Currently, Last Gasp Publishing has a Kickstarter running to support its mission to place Barefoot Gen, for free, into schools and libraries across America. As someone who finally visited Hiroshima late last year, and who saw the devastation and its aftereffects, and spoke with survivors firsthand, I can say that this incident is still as relevant as ever. The discussion that Barefoot Gen could and should spark in schools and libraries is one worth having, and I hope you’ll support this Kickstarter:  https://www.kickstarter.com/projects/1784498350/barefoot-gen-for-schools-and-libraries

The only photo I snapped inside the museum is this one showing the town of Hiroshima in 1945. The red ball hanging over top is the height, location, and size of the explosion of the atomic bomb.

I didn’t take many photos in Hiroshima, because quite honestly I was having a tough time. It didn’t seem appropriate to be snapping away, at least not with tears in my eyes. My friends have told me that it doesn’t get any easier, but that doesn’t make it any less necessary to go, and I’ll probably head back there at least once more, to take it all in again.

Across the river from the museum is the actual memorial, with the "Atomic Bomb Dome" building.
Across the river from the museum is the actual memorial, with the “Atomic Bomb Dome” building.

If you’re able to visit the Peace Museum, and like myself able to sign the Peace declaration, please do.


– Christopher

The Atomic Bomb Dome is a ruin left largely intact as a reminder of the devestation of the war. After visiting the museum, I sat for a long time directly across the river from this monument.
The Atomic Bomb Dome is a ruin left largely intact as a reminder of the devestation of the war. After visiting the museum, I sat for a long time directly across the river from this monument.

Queer Alt Comix History

“When Maggie sees Hopey, I know exactly how she feels. This story I’m doing right now is Maggie trying to figure out what boundaries she has with Hopey now that they are both with different people, and she’s kind of like, ‘We used to play around, can we still play around? Are we not supposed to play around?’ … Maggie is getting frustrated, and I’m just learning all this stuff about what Maggie is thinking about their relationship while they are together.

– Jaime Hernandez, on his current Love & Rockets story

I was so happy to be able to host a panel on queer comics at San Diego Comic Con this year. When I first started going to Comic-Con, it was important to me to attend the annual Gays In Comics panel at the show. The larger queer fandom wasn’t really accessible to me at the time, either online or in person (though I had some wonderful friends I could talk comics with), and sitting in the big room full of other people ‘like me’ was exciting. I’d dreamed of being on that panel for years, until the interests of the folks running that panel and my own interests as a reader and critic diverged to the point that I stopped attending… which meant that hosting a smaller queer comix panel with four comics authors whom I respect immensely–Mariko Tamaki, Gilbert Hernandez, Jamie Hernandez, and Ed Luce–was pretty much that dream come true. Thanks to Julia from D&Q for thinking of me to moderate.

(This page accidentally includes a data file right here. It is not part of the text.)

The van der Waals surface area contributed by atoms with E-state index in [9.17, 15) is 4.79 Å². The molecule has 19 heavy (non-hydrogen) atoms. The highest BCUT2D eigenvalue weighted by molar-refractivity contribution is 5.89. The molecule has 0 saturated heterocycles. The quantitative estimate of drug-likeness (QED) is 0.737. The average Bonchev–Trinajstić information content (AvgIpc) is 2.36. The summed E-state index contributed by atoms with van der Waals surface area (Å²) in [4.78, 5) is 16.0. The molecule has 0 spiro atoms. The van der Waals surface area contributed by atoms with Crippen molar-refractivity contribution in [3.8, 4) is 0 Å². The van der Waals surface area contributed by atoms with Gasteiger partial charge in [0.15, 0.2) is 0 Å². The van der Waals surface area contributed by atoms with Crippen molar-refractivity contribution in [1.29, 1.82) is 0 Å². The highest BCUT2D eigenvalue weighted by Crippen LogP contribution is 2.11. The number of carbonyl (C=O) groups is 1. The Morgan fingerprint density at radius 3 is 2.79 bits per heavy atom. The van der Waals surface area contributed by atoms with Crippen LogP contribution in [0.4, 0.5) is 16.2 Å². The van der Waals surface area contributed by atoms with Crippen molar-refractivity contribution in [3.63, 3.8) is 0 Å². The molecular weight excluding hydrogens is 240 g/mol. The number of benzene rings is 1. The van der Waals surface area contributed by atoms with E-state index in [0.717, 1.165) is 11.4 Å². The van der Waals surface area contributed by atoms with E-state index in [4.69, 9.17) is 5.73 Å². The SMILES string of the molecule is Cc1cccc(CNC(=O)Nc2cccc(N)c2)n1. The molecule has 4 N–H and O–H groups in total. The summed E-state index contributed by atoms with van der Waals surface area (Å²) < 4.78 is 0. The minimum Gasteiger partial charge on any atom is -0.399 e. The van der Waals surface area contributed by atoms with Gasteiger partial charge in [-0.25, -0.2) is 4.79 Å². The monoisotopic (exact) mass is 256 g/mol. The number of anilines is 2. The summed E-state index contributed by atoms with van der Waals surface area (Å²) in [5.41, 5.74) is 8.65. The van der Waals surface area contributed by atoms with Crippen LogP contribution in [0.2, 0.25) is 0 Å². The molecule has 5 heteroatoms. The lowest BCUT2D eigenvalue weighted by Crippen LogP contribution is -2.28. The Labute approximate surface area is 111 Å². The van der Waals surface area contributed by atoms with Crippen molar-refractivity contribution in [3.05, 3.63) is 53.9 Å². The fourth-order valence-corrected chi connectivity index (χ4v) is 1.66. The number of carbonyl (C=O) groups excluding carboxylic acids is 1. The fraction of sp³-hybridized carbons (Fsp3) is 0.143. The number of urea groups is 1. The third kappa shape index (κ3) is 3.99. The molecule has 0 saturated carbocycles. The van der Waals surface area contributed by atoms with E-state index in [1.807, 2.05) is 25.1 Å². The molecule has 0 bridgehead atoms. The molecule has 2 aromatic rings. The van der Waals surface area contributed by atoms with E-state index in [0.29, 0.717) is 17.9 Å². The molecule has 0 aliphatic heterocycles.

The wonderful Brigid Alverson has a thorough write-up of the panel over at ComicBookResources. I thought it went really well, and I was happy to see that on reading Brigid’s article my memory lived up to the actuality of it! There’s some great commentary there on the importance of queer comix, but also, queer comix as they exist within the continuum of ‘alternative’ comics. Alternative comics and the scene around them have a really checkered history when it comes to queer representation. I got into it a little at the beginning of the panel, but basically while the undergrounds and early alt comix were certainly transgressive, queer narratives tended to be pushed to the side. nostraightlinesThe excellent anthology and history book No Straight Lines, edited by Justin Hall, does a great job at drawing connections between important works and putting together an overview of the queer alt-comix scene in the 70s, 80s, and 90s for contemporary readers. I recommended it on panel, and I’ll recommend it again here. But yeah, it was awesome to have Jaime and Gilbert on the panel  just come right out and say “No one was doing this,” when talking about their roles as straight creators of queer characters in the alt comix scene. They added a lot of continuity to the discussion! Having two out-and-proud creators on panel was also wonderful, particularly as Ed and Mariko have entered the field relatively recently and later in their lives, and they brought some amazing insight to the panel. It was amazing, and I could’ve talked to all four of them for another hour at least.